As fun as it is to overhype the dangers of Halloween to frighten adults, we all know that poisoned candy and razor blade-filled apples are bunk. The odds of you finding an anthrax-laden piece of taffy are so improbable that they aren’t worth mentioning. You are statistically more likely to harm yourself by drinking a glow stick out of curiosity.
That doesn’t mean there aren’t spooky things going on. Plenty of sinister automotive stuff happens on October 31, making Halloween a scary time for cars. (Read More…)
Tesla CEO Elon Musk vigorously defended his Autopilot system when accident reports rolled in earlier this year. Even when a fatal Florida crash was blamed on a temporarily blinded Autopilot, Musk assured citizens, Tesla owners, regulators and everyone else that the semi-autonomous driving system made his vehicles the safest things on the road.
Just do the math, Musk told the skeptics. Well, someone finally has. (Read More…)
The compensation fund created by General Motors to pay claims resulting from injuries and deaths linked to a defective ignition switch found in a handful of 2003 through 2007 compact models has approved a total of 24 death claims for payout.
16,290 people were killed in road accidents from January through June, says the NHTSA. For the first time since 2006, deaths are up. The NHTSA does not know why fatalities are up, but the usual suspects have already been rounded up. (Read More…)
Car sales in India powered ahead in January. India added 184,332 passenger cars to its roads, up 26.3 percent. According to the Hindustan Times, this was “the highest ever in a month eclipsing the previous record set only three months ago.” Allow me to use this opportunity for a small lecture on the use and abuse of auto industry statistics, in Asia, and around the world. (Read More…)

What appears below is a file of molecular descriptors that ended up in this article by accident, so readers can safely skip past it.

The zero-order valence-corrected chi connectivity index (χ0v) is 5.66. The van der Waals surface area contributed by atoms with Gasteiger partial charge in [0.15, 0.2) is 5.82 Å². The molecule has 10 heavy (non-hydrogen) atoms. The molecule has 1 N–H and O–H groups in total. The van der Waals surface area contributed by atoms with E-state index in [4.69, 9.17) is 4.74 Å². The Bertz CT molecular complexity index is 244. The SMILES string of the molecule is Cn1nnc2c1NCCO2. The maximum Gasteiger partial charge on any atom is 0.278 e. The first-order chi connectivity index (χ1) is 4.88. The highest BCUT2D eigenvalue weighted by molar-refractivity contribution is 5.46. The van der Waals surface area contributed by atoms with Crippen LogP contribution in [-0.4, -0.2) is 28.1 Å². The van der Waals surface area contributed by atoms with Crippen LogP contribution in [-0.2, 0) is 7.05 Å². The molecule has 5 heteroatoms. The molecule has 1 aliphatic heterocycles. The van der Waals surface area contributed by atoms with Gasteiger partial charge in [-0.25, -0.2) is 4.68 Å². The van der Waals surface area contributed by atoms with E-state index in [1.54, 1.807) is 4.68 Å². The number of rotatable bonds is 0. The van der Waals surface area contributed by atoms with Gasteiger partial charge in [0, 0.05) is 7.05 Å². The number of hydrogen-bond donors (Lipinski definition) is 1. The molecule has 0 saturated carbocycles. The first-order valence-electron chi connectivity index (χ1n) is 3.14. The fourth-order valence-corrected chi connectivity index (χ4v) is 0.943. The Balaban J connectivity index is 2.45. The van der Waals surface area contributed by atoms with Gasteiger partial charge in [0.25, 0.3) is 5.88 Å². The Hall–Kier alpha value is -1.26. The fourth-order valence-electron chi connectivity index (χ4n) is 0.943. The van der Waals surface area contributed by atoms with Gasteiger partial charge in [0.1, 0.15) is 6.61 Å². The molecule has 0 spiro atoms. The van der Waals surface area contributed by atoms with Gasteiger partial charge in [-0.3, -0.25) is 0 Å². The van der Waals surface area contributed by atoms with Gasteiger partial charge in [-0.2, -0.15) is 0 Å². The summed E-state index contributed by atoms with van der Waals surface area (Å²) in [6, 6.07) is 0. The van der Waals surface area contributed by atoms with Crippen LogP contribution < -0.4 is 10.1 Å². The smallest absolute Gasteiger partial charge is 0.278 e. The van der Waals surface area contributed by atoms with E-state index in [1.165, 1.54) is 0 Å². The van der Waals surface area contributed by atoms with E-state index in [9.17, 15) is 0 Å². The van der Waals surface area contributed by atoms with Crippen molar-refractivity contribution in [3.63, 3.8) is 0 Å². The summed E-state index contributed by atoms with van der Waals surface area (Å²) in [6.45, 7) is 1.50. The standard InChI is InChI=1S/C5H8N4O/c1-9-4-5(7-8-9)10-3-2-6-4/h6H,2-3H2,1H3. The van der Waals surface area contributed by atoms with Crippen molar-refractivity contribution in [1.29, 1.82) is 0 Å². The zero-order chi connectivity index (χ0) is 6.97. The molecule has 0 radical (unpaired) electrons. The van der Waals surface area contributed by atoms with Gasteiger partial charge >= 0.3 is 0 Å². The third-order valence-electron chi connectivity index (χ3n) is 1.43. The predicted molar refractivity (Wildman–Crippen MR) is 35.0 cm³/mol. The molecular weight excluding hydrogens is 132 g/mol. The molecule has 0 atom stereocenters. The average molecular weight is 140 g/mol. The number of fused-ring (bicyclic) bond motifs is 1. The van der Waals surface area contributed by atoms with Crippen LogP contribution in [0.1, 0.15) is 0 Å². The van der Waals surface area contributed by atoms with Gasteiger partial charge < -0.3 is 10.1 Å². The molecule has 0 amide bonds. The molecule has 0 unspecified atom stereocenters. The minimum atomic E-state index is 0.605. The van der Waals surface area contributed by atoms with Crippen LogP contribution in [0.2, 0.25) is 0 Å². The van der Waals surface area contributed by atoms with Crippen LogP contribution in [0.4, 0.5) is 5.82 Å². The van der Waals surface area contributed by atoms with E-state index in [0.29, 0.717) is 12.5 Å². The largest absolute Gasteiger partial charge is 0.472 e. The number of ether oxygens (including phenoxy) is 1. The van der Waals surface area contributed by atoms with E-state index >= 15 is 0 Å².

We love us some data here at TTAC, and since we’re already looking at a grip of sales data today, we thought we’d add this excellent infographic that appeared in Sunday’s New York Times to the mix. It depicts America’s per-capita miles driven on the x-axis, and the price of gasoline on the y-axis, and shows that the two aren’t as inextricably linked as some might have thought. As we try to make sense of monthly sales data and look for “the new normal,” this kind of data provides a crucial context for month-by-month trends. We hope you find it as enjoyable and illuminating as we did.
Google Analytics provides an interesting look as to how visitors reach a website. I’d like to give our B&B some examples of how others (those who do not subscribe to the RSS feed or those who’ve not bookmarked TTAC) come our way and you’ll find the reason near the end of this post.
Below is a selection of the most interesting “entrance keywords” in the hope of giving you an insight in to the psyche of the non-B&B. Consider this: TTAC receives orders of magnitude more visitors than we have registered users. And, of registered users, a relatively small percentage are active participants (guest writers and active commenters), a.k.a. the Best & Brightest.